autobiographical slog through a barrage of well-delivered one-liners.
Wood comes from the Midlands, and she cheerfully tells of growing up
handicapped in England. A quick comic line reveals cosmetic surgery to
help her breasts match; she flits by various subjects: her kinship with
her brother (similarly afflicted), her father’s teasing that borders on
taunting, romance and sex, her stint working for the BBC. And though
there are platitudes, such as her describing the indescribable energy
of New York or L.A. as a “dream,” this is still an appealing, perky
performance. For us, as for Wood, that wheelchair doesn’t go away.
Instead, it becomes a lightning rod for the truths underlying all those
rim shots and a few clichés. Behind the musicality of Wood’s slight
brogue, the chair’s spinning electric wheels, in conjunction with
Wood’s slightly twisted body, help conjure poignant and vivid portraits
of this young woman waiting at a bus stop, or necking with a suitor, or
imploring her dad for a chair that moves more swiftly. This is a show
ultimately about the brevity and purpose of life. If Wood can invite so
much adventure into her life with her unfettered determination, it
renders feeble any excuses the rest of us try to make for ourselves. EL
PORTAL FORUM THEATRE, 5269 Lankershim Blvd., N. Hlywd.; Mon.-Tues., 8
p.m.; thru May 8. (818) 508-4200. (Steven Leigh Morris)

THE SEA IS A RESTLESS WHORE is one of those pirate plays where everybody says “Arrrrgh!” a lot. It is perhaps the only show to feature a diabetic tap-dancing quadriplegic (played by Matthew Jackson). And it is a coming-out play. Captain Longbrau (Jack Sobrack) comes out as gay (which is no surprise to his crew, who present him with a tin of L‘Oreal Sword Polish for his birthday). Seaman Pete (Max Beard) comes out as a former would-be rock star, and Buckfoot (Liz Jamieson) shame-facedly admits to being a tea-drinking Brit. Longshanks the Fearsome (Tanner Beard) comes out of a trapdoor. Playwright Brian A. Boone has assembled every bad gay joke and pirate gag in the book, and Gabe Dickinson provides the unmemorable songs. Jamieson contributes handsome costumes and sometimes amusing choreography, while director Morgan Buck just goes for obvious camp. The actors do their best to overcome the sophomoric material, and the show is blessedly short. THE NEXT STAGE, 1523 La Brea Ave., Hlywd. Thurs., 8 p.m., thru May 24. (323) 850-7827. (Neal Weaver)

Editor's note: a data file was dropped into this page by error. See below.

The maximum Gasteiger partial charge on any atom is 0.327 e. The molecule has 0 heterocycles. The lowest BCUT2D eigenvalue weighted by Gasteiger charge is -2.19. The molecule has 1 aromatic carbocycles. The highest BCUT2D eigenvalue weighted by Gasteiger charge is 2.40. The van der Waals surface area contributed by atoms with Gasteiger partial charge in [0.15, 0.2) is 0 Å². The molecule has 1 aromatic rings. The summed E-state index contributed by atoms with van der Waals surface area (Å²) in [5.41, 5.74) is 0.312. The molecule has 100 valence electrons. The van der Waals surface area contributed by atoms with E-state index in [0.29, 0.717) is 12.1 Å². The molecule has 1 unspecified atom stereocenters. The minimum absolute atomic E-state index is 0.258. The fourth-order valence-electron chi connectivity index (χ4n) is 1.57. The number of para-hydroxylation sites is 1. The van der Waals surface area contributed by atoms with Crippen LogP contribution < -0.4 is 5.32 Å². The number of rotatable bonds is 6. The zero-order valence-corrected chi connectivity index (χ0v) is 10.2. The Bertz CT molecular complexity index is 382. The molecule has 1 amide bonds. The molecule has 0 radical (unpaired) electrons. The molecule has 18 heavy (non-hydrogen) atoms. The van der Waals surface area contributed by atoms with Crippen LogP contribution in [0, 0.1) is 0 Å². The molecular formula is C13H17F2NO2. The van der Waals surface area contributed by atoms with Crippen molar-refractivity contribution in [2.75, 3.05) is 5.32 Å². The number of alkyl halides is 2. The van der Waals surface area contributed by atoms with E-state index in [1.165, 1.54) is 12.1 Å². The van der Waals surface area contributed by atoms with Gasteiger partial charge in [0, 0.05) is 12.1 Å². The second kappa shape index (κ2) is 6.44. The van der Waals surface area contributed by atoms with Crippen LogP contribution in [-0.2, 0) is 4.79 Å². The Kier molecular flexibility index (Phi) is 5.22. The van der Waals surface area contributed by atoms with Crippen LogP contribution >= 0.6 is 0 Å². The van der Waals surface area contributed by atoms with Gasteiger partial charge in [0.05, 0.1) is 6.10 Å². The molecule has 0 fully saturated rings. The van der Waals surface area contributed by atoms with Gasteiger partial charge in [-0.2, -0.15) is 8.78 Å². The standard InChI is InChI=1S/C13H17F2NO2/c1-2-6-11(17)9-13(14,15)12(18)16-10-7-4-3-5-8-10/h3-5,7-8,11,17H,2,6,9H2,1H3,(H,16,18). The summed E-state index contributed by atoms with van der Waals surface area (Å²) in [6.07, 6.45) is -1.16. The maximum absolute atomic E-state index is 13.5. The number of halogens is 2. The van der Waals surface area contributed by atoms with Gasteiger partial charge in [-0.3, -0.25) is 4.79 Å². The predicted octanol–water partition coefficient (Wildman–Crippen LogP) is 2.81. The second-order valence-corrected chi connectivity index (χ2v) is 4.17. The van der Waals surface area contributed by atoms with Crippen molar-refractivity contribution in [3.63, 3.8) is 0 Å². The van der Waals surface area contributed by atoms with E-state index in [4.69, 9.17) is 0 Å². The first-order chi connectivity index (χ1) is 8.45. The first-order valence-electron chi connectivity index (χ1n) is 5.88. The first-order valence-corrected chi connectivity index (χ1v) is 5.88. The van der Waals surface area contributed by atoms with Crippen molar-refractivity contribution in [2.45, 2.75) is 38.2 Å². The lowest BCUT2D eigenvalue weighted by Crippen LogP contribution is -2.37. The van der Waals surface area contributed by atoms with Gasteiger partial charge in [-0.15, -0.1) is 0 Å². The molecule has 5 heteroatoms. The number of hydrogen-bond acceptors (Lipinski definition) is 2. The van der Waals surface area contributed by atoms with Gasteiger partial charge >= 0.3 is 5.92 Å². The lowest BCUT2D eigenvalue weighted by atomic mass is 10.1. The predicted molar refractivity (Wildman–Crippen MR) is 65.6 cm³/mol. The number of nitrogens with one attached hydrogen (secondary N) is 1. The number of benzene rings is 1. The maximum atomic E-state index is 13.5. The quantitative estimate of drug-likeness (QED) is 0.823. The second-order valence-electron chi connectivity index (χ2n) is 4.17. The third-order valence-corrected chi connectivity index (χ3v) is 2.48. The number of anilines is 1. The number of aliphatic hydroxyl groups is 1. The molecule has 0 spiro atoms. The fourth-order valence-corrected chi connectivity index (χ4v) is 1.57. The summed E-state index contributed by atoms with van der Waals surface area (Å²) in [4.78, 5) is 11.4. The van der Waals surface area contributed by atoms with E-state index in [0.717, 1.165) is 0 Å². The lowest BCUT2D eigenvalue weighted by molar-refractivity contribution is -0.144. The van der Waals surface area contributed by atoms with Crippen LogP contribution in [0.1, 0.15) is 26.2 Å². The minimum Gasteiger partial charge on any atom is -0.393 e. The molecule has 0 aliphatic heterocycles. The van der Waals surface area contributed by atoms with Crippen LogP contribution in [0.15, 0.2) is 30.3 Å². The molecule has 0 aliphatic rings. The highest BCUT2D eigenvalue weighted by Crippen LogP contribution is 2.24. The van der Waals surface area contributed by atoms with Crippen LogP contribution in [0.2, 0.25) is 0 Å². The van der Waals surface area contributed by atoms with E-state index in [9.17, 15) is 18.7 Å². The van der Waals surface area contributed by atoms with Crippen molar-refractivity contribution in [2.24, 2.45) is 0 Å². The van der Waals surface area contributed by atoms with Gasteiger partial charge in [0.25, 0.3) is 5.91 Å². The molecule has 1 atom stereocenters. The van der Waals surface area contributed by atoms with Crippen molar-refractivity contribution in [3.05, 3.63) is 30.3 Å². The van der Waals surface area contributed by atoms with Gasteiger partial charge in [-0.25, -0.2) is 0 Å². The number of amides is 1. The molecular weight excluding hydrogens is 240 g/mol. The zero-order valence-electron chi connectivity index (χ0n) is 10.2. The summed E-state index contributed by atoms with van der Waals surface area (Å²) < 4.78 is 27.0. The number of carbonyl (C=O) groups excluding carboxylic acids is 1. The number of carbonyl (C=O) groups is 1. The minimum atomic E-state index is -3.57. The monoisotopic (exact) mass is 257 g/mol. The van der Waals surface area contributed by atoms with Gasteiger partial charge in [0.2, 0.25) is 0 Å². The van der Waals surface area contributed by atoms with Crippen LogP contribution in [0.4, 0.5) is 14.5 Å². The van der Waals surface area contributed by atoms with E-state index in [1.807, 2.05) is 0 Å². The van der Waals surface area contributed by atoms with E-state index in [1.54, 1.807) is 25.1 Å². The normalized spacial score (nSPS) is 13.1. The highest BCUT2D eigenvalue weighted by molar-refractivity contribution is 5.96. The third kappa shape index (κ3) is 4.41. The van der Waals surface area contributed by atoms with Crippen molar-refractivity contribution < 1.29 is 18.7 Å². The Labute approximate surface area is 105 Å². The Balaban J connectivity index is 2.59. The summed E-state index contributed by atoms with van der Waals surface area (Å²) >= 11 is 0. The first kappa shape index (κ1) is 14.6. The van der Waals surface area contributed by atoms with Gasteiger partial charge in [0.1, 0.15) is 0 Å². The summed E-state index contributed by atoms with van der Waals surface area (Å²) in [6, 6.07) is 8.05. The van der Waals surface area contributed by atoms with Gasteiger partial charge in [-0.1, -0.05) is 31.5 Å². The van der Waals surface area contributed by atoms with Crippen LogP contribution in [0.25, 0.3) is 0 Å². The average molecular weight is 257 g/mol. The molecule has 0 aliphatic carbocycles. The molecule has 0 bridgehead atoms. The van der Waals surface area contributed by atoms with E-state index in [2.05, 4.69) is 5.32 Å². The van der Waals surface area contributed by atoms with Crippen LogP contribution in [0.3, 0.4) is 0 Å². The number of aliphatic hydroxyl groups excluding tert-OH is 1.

SYSTEM WONDERLAND Within designer Myung Hee Cho’s living-room set, its picture window looking out on the Pacific “somewhere in Los Angeles County,” David Weiner’s new play crawls inside a triangle: aging Hollywood starlet Evelyn (Shannon Cochran); her Oscar-winning but now fading writer-director husband, Jerry (Robert Desiderio); and a mysterious young sycophant named Aaron (John Sloan) — fresh out of film school — who was sent by Jerry’s offstage producer to help guide Jerry through a creative block on a screenplay he’s late in delivering. This is a de rigueur dance of clashing egos, defensiveness and a fight for control of the “property” — whether that be the screenplay or Jerry’s wife. Weiner has a striking gift for clipped, overlapping repartee in which the subject of conversation remains buried beneath the words tumbling around it, which contributes to the mystery and suspense already built into the psychosexual drama. The performances are pristine under David Emmes’ direction, and when the dance is done, we’re left with the insight that desperate people in Hollywood — as though there’s any other kind — are duplicitous and venal husks of humanity, who eat the snakes they charm. Thanks, I didn’t know that. SOUTH COAST REPERTORY, 655 Town Center Dr., Costa Mesa; Tues.-Sun., 7:45 p.m.; mats Sat.-Sun., 2 p.m.; thru May 13. (714) 708-5555. (Steven Leigh Morris)